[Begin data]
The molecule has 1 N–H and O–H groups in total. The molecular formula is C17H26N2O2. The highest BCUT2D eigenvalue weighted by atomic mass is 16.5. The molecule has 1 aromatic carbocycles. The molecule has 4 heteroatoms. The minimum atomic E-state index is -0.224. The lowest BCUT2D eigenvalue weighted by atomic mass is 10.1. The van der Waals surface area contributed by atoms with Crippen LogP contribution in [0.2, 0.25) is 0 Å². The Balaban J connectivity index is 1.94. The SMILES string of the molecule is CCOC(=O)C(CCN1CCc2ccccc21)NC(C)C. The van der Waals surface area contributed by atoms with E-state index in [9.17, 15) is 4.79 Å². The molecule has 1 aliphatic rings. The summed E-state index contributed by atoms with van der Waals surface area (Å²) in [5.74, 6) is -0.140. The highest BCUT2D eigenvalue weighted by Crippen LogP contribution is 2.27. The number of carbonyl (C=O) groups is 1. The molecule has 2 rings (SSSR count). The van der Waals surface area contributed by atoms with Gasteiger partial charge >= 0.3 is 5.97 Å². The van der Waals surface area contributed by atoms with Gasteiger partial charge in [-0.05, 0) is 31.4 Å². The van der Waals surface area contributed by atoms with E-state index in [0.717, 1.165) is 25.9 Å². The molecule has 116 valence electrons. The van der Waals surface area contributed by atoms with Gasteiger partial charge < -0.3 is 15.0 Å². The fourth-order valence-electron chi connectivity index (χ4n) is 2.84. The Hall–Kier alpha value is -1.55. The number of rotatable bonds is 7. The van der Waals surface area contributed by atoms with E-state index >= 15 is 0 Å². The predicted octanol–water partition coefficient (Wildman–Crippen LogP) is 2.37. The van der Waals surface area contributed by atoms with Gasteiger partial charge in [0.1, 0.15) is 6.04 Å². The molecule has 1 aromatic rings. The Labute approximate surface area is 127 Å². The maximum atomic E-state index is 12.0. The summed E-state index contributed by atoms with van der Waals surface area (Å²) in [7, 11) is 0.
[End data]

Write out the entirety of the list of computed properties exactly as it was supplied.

The molecule has 1 N–H and O–H groups in total. The molecular formula is C17H26N2O2. The highest BCUT2D eigenvalue weighted by atomic mass is 16.5. The molecule has 1 aromatic carbocycles. The molecule has 4 heteroatoms. The minimum atomic E-state index is -0.224. The lowest BCUT2D eigenvalue weighted by atomic mass is 10.1. The van der Waals surface area contributed by atoms with Crippen LogP contribution in [0.2, 0.25) is 0 Å². The Balaban J connectivity index is 1.94. The SMILES string of the molecule is CCOC(=O)C(CCN1CCc2ccccc21)NC(C)C. The van der Waals surface area contributed by atoms with E-state index in [9.17, 15) is 4.79 Å². The molecule has 1 aliphatic rings. The summed E-state index contributed by atoms with van der Waals surface area (Å²) in [5.74, 6) is -0.140. The highest BCUT2D eigenvalue weighted by Crippen LogP contribution is 2.27. The number of carbonyl (C=O) groups is 1. The molecule has 2 rings (SSSR count). The van der Waals surface area contributed by atoms with Gasteiger partial charge >= 0.3 is 5.97 Å². The van der Waals surface area contributed by atoms with Gasteiger partial charge in [-0.05, 0) is 31.4 Å². The van der Waals surface area contributed by atoms with E-state index in [0.717, 1.165) is 25.9 Å². The molecule has 116 valence electrons. The van der Waals surface area contributed by atoms with Gasteiger partial charge < -0.3 is 15.0 Å². The fourth-order valence-electron chi connectivity index (χ4n) is 2.84. The Hall–Kier alpha value is -1.55. The number of rotatable bonds is 7. The van der Waals surface area contributed by atoms with E-state index >= 15 is 0 Å². The predicted octanol–water partition coefficient (Wildman–Crippen LogP) is 2.37. The van der Waals surface area contributed by atoms with Gasteiger partial charge in [0.1, 0.15) is 6.04 Å². The molecule has 1 aromatic rings. The Labute approximate surface area is 127 Å². The maximum atomic E-state index is 12.0. The summed E-state index contributed by atoms with van der Waals surface area (Å²) in [7, 11) is 0.